The eye of nuclear medicine
Over the last 50 years, nuclear medicine has undergone a profound evolution, marked in particular by the technological progress of scanning systems, equipped with increasingly performant scintillation detectors, transformed from planar to cylindrical geometries, from two-dimensional to three-dimensional configurations, coupled with ever more accurate reconstruction algorithms, with the aim of making the scanner’s eye increasingly powerful in terms of resolution and sensitivity.
Notwithstanding the inherent potential of PET, the most advanced among the nuclear medicine techniques for the quantification of physiological variables, such potential has never been fully exploited in clinical practice. In fact, quantification has not been deemed necessary by most nuclear medicine specialists who have relied mostly on their own experience-trained eyes, i.e., something hard to convert in validated and user friendly software for clinical practice. Moreover, there has been a lack of convincing evidence that quantitative PET measures of biochemical variables under pathological conditions were (1) possible and accurate and (2) more effective than “eye-based” analysis for patient management, thus the use of absolute quantification has been set aside and substituted by the use of semi-quantitative analyses such as the Standardized Uptake Value or the Metabolic Tumor Volume (or their derivatives).
Nowadays, 40 years after the invention of PET, and more than 20 years of its clinical use, the time has come for a major leap forward based on a paradigm shift. Over the last 10 years, in view of the different prognosis and outcomes observed in patients with somewhat similar diagnosis, the potentials of artificial intelligence (AI) is being sought for an innovative and more practical, as well as effective, analysis of diagnostic imaging data. This revolutionary approach is based on the hypothesis that the analysis of the results of diagnostic investigations, including imaging data, when integrated with the information on treatment response and clinical endpoints obtained in large populations, could offer a totally new array of results and information for pursuing the goals of personalized precision medicine. This approach may completely revolutionize the way some primary objectives are pursued in the workup of individual patients including an early diagnosis and accurate staging, the definition of personalized treatment planning, the prognostic stratification, the prediction of the response to treatment, as well as the interim follow-up and restaging.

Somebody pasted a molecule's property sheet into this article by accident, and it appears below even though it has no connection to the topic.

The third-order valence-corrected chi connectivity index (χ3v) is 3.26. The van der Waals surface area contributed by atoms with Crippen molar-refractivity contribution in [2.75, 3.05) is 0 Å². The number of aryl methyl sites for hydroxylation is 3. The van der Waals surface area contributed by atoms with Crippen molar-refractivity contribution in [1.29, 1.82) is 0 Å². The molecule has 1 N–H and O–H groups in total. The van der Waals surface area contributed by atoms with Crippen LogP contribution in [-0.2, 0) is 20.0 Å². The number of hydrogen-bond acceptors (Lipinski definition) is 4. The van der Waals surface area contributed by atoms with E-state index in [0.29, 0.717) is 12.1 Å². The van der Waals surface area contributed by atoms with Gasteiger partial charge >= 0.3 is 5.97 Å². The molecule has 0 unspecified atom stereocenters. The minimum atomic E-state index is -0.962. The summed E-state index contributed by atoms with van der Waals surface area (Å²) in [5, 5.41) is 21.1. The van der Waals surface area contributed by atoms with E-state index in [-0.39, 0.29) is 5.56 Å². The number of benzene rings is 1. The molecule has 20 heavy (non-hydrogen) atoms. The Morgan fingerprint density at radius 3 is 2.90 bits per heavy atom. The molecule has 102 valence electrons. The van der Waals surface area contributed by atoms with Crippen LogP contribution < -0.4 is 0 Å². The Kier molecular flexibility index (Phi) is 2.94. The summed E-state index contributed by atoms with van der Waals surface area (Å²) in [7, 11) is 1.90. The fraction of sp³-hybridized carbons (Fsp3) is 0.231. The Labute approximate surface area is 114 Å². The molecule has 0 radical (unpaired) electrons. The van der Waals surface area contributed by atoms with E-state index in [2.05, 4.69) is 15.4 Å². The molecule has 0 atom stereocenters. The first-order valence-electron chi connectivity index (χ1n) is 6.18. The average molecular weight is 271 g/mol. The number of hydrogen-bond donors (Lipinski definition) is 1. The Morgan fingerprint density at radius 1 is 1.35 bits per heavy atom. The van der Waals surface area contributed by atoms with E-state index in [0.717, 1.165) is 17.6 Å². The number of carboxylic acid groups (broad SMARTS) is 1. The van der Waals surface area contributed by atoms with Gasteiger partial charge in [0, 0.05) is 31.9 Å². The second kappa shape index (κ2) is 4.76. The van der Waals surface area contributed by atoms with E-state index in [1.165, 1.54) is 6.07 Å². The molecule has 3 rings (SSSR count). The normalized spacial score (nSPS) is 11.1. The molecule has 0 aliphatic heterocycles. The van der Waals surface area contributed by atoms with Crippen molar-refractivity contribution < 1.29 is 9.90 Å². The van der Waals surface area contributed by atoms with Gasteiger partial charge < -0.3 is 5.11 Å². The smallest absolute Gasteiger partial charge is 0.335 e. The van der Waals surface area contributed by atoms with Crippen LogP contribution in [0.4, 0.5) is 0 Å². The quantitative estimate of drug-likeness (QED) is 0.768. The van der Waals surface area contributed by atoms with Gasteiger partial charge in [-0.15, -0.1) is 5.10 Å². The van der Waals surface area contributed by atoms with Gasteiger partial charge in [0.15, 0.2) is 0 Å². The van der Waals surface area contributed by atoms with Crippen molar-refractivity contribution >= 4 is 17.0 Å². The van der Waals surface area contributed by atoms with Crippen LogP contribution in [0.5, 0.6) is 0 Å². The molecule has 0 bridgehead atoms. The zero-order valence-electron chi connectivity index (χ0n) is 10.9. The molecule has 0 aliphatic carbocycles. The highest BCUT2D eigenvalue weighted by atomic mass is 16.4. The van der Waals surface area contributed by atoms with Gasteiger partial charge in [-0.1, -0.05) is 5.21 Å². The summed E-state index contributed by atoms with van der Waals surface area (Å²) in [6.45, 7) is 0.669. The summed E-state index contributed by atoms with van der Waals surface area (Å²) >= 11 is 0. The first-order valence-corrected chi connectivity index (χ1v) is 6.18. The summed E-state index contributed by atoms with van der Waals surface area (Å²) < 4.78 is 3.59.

The use technologies that allow to “read” medical images in a more objective and quantitative way, using AI and its subfield called machine learning (ML), paves the way for a major advancement in medicine. According to a series of papers published by the AI pioneer Arthur Samuel back in 1960 [1, 2], ML gives computers the ability to learn (and to subsequently perform) a specific task without being explicitly programmed. The use of these intelligent systems makes it possible to completely rethink medical imaging, in particular for two tasks: (1) automating the “reading” of medical images, to speed up labor-intensive processes and to reduce the number of subjective errors coming also from expert clinicians, and (2) improving medical performances by going beyond what clinician “eyes”—although expert—can “see” from medical images, integrating, into an intelligent artificial system, multiple information collated in all the phases of the disease state of the patient, along with personal and family medical history.
As a consequence, a number of scientific papers have been published in the last years showing the potential of ML—and of a subfield of ML called deep learning—to create “intelligent eyes” for many applications and purposes in the field of nuclear medicine. In this sector, more than in any other medical imaging sector, the difficulty of reading images for clinicians is high, due to the limited spatial resolution and the low signal-to-noise ratio, making even more impacting the automation of image reading, analysis and interpretation when compared with other higher resolution, higher contrast imaging tools.